Stephen (of Greenflame) sent me the URL of an article by Terry Veling of the ACU School of Theology: “A Reflection on Karen Refugee Students on the Thai-Burma Border” it is an account of teaching Karen refugees a practical theology paper by distance learning, with a tutor who visited for three weeks. ACU are apparently offering courses by distance in the camps. The article was not only interesting for its insights into the plight of the Karen in and outside Burma, but also in modelling a different approach from that taken by the Kaw Thoo Lei Karen Baptist Bible School and College.
The ACU have opted to offer the best of Western theological teaching, and an Internationally recognised qualification, by distance in the camps, enriched by visits from tutors. KKBBSC seems to be a home-grown Karen initiative,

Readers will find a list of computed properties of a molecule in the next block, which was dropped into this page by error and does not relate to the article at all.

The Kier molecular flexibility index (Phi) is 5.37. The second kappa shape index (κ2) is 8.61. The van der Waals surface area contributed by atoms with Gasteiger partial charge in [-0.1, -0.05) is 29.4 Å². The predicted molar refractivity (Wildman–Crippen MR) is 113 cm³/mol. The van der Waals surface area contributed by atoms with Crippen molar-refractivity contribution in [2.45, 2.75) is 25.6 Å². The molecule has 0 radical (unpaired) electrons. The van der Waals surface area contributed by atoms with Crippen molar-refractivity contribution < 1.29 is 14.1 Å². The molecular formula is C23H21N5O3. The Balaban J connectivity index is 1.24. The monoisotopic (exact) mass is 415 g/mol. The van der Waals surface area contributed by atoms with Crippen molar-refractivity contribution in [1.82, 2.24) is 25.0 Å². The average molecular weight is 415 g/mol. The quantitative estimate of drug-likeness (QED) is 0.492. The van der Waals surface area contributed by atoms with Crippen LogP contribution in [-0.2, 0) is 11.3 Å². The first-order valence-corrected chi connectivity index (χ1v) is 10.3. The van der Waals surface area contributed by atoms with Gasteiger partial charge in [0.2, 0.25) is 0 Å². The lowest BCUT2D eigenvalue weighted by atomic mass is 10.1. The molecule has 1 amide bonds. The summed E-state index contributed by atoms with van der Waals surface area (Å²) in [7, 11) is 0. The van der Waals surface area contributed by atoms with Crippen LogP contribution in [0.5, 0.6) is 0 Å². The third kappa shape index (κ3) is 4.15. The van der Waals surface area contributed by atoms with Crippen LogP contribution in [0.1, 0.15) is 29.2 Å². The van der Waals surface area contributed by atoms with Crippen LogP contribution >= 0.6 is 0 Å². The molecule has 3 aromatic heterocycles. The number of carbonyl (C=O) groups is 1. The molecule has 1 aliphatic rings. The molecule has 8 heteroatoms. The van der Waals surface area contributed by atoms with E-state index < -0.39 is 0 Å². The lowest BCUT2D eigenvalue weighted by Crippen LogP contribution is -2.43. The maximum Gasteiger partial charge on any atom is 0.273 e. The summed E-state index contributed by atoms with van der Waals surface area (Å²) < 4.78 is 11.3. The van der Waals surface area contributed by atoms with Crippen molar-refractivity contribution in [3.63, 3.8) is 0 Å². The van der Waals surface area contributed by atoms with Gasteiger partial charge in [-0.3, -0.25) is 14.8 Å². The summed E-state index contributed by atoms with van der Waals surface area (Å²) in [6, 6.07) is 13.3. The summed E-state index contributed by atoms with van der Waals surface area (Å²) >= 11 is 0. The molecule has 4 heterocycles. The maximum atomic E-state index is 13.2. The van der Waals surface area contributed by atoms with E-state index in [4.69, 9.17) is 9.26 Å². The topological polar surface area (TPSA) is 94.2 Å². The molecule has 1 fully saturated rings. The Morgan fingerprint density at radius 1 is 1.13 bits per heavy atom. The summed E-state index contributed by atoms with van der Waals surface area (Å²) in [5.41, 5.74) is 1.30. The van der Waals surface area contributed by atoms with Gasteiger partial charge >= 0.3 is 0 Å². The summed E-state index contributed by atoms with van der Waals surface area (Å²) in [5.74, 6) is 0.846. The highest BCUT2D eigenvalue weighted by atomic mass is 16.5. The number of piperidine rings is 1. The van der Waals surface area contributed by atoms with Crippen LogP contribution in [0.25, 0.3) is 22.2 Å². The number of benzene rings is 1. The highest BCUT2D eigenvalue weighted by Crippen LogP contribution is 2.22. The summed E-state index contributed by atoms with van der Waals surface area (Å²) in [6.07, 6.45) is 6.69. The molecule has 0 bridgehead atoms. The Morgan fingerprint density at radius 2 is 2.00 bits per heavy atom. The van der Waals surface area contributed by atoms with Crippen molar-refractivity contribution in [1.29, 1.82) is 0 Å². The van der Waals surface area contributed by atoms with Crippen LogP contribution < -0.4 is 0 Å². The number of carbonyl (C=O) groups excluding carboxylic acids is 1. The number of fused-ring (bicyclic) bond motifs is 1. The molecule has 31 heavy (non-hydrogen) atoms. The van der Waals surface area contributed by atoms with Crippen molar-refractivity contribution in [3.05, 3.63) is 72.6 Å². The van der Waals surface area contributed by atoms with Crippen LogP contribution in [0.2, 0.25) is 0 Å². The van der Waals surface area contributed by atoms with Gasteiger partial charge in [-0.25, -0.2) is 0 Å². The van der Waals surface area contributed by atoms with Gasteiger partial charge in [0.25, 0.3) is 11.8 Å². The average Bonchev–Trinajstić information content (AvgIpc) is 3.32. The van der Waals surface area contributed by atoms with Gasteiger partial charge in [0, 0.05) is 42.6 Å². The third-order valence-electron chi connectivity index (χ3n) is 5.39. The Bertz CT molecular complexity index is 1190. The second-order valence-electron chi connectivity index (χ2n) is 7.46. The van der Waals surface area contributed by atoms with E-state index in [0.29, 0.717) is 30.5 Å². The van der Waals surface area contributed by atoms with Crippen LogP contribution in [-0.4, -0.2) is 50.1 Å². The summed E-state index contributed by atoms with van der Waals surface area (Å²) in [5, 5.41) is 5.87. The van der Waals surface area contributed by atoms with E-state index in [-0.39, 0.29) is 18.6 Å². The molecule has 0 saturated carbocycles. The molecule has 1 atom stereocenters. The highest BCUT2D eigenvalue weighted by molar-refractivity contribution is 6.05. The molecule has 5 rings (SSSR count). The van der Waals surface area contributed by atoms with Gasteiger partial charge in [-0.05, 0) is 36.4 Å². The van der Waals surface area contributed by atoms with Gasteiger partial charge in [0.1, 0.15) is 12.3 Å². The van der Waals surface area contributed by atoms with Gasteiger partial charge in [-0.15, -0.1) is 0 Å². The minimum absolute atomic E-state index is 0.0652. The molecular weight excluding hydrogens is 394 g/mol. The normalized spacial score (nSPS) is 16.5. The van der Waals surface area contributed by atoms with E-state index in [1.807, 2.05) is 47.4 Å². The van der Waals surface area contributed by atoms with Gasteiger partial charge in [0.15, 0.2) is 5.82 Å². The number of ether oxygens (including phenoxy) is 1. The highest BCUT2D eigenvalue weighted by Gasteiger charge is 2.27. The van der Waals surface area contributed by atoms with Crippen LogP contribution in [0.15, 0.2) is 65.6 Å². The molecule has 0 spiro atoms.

[9 Feb 08 – Following the helpful comment by Sam, below, I realise that I expressed what followed badly, I wrote: “taught (as I currently understand it) mainly by Nagas from NE India.” I should have written something like:]
the teaching provided by the Karen leaders of the college is supplemented (as I currently understand it) mainly by Nagas from NE India.
Since the Naga people have culture and history that is more similar to the Karen this is likely to lead to a more contextually appropriate theology, but it probably therefore lacks some of the rigour of Western education and gives a qualification that will not be as recognised if the student is resettled to a Western country.
Clearly there are advantages to both approaches. It will be interesting to compare them more when we have been to KKBBSC and also to reflect if there are ways we can assist Saw Simon and the others to achieve the best results without betraying their huge achievements!